How much leeway should government have to quarantine you; medicate you; experiment on you; control your home, water and diet — all in the name of protecting your health and the well-being of those around you?
How do we define specific, coherent limits to such government authority?
This column raises questions but purposely avoids offering answers. The questions are on my mind since returning from a small, intense conference (sponsored by the nonprofit Liberty Fund foundation) on the tense interplay between public health and public policy. For me, the conference did what such events should do — namely, to raise more questions than answers.
Topics included sanitary conditions in 19th century Britain; the discovery that cholera was water-borne; mandatory smallpox vaccination; the 1918-1920 Spanish flu pandemic; the infamous Tuskegee Experiment; mandatory eugenic sterilization; and the shift of public health from communicable diseases to chronic conditions (like obesity).
The event — planned months in advance — couldn’t have been more timely. The coronavirus outbreak in China and quarantining of millions made dusty old debates terrifyingly contemporary.
We can identify polar extremes in the debate over the limits of government authority. A polar libertarian might argue that governments ought not have much, if any, authority to impose mandates on individuals. A polar utilitarian might hold that governmental power should be virtually limitless in pursuing public welfare.
Most of us (including all conference attendees, so far as I could tell) fall somewhere in between. It’s possible, for example, to favor mandatory vaccination against smallpox, measles and other communicable diseases while steadfastly opposing broader interpretations of such power.
In my column some weeks back, I noted that some of the most infamous words ever issued by the U.S. Supreme Court slid down that very slope in 1927, giving states broad authority to forcibly sterilize “undesirable” citizens.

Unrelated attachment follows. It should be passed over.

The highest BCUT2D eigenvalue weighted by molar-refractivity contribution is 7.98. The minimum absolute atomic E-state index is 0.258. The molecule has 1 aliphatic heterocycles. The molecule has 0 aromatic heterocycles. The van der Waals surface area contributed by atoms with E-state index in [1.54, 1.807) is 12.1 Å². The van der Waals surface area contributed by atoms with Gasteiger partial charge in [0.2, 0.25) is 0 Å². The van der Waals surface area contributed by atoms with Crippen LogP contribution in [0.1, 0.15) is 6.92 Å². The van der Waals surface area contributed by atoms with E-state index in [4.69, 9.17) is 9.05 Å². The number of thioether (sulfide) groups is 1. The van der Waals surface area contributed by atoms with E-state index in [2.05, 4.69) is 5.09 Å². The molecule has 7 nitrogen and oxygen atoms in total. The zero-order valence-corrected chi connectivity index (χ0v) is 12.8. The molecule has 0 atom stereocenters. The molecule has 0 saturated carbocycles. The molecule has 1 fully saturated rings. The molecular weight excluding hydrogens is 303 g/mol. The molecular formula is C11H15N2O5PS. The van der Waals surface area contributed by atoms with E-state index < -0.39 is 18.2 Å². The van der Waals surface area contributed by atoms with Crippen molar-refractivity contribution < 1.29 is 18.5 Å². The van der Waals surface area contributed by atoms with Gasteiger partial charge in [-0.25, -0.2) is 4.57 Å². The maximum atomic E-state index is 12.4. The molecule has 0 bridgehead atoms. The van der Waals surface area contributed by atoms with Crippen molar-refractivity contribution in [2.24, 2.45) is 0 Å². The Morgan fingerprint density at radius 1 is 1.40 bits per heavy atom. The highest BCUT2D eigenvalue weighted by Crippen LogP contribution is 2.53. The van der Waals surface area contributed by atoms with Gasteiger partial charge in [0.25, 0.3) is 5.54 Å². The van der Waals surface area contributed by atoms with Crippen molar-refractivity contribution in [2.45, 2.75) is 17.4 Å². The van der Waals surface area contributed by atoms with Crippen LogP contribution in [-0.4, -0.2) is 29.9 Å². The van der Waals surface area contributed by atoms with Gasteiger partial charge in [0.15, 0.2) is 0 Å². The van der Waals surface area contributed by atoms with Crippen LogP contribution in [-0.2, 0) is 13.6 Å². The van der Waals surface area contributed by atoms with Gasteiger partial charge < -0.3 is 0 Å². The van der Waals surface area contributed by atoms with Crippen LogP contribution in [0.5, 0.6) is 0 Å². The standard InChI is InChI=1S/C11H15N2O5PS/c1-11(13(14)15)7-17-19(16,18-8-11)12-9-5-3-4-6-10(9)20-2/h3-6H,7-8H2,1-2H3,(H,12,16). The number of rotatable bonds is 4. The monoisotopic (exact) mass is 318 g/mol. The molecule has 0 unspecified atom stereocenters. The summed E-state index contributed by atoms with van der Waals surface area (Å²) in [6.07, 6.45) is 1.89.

“It is better for all the world if, instead of waiting to execute degenerate offspring for crime or to let them starve for their imbecility, society can prevent those who are manifestly unfit from continuing their kind,” wrote Justice Oliver Wendell Holmes. “The principle that sustains compulsory vaccination is broad enough to cover cutting the Fallopian tubes. Three generations of imbeciles are enough.”
The utilitarian correctly notes that unvaccinated individuals pose physical danger to infants, people with compromised immune systems and others. The libertarian correctly notes that mandatory vaccination opens the door for the sort of abuses that Justice Holmes countenanced (70,000 forcibly sterilized Americans).
For those whose views lie somewhere in between, the question is twofold: Where do we draw the limits of governmental authority; and once we do so, can we actually maintain those limits? Can we, in other words, stand on the slippery slope without sliding down it?
In the Tuskegee Experiment (1932-1972), the federal government arranged panels of mostly poor, uneducated African-American men suffering from syphilis. For decades, experimenters observed the deterioration in the men’s health without offering them available treatments or adequately explaining the nature of the experiment to the men.
This experiment is viewed today as an ethical horror. But, one of my fellow conferees asked, how significantly does this differ from today’s pharmaceutical trials where 50 percent of the subjects are given placebos — perhaps guaranteeing their deaths — while the other 50 percent receive the experimental drug, thereby granting a chance at life?
Again, no answer is offered here.
Finally, there’s the question of how we define “public welfare” and the realm of acceptable government action. For a long time, public health was mostly concerned with the control of communicable diseases. More recently, the focus has shifted to chronic, non-communicable conditions.
Under Mayor Michael Bloomberg, New York City famously banned smoking in restaurants, the sale of large-sized sodas, etc. To a considerable degree, the motivating factor — public welfare — shifted toward the financial.
Obesity, one argument goes, increases healthcare costs, so therefore the government is entitled to control individual behavior to minimize financial burdens on society. But it’s worth noting, 20th century eugenicists argued that mandatory sterilization was justified by the monetary savings.
Going forward, the questions of where we draw the limits of government authority, and how we draw them, and whether we can actually draw them, will hang heavily over public policy.